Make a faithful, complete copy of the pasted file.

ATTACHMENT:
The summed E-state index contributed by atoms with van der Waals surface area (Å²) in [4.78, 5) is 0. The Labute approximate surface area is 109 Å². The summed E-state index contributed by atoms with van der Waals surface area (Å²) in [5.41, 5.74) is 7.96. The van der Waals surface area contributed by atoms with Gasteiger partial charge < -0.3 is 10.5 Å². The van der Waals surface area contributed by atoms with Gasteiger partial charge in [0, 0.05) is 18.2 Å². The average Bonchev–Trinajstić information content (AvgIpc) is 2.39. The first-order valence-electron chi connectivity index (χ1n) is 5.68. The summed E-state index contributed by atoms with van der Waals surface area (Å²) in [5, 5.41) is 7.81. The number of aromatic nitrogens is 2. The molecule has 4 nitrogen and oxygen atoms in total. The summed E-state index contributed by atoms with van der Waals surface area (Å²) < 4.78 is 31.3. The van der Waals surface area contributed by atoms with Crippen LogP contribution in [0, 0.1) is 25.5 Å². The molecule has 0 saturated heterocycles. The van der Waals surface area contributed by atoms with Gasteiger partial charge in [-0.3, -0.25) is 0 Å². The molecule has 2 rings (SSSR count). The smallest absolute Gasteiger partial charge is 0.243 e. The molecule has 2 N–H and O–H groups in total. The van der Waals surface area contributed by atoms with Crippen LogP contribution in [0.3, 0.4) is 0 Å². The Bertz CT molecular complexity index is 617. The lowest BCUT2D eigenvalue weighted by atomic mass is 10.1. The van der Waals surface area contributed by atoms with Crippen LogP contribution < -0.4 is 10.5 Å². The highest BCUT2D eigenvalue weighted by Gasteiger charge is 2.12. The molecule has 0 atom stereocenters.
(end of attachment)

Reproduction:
The summed E-state index contributed by atoms with van der Waals surface area (Å²) in [4.78, 5) is 0. The Labute approximate surface area is 109 Å². The summed E-state index contributed by atoms with van der Waals surface area (Å²) in [5.41, 5.74) is 7.96. The van der Waals surface area contributed by atoms with Gasteiger partial charge < -0.3 is 10.5 Å². The van der Waals surface area contributed by atoms with Gasteiger partial charge in [0, 0.05) is 18.2 Å². The average Bonchev–Trinajstić information content (AvgIpc) is 2.39. The first-order valence-electron chi connectivity index (χ1n) is 5.68. The summed E-state index contributed by atoms with van der Waals surface area (Å²) in [5, 5.41) is 7.81. The number of aromatic nitrogens is 2. The molecule has 4 nitrogen and oxygen atoms in total. The summed E-state index contributed by atoms with van der Waals surface area (Å²) < 4.78 is 31.3. The van der Waals surface area contributed by atoms with Crippen LogP contribution in [0, 0.1) is 25.5 Å². The molecule has 0 saturated heterocycles. The van der Waals surface area contributed by atoms with Gasteiger partial charge in [-0.3, -0.25) is 0 Å². The molecule has 2 rings (SSSR count). The smallest absolute Gasteiger partial charge is 0.243 e. The molecule has 2 N–H and O–H groups in total. The van der Waals surface area contributed by atoms with Crippen LogP contribution in [0.3, 0.4) is 0 Å². The Bertz CT molecular complexity index is 617. The lowest BCUT2D eigenvalue weighted by atomic mass is 10.1. The van der Waals surface area contributed by atoms with Crippen LogP contribution < -0.4 is 10.5 Å². The highest BCUT2D eigenvalue weighted by Gasteiger charge is 2.12. The molecule has 0 atom stereocenters.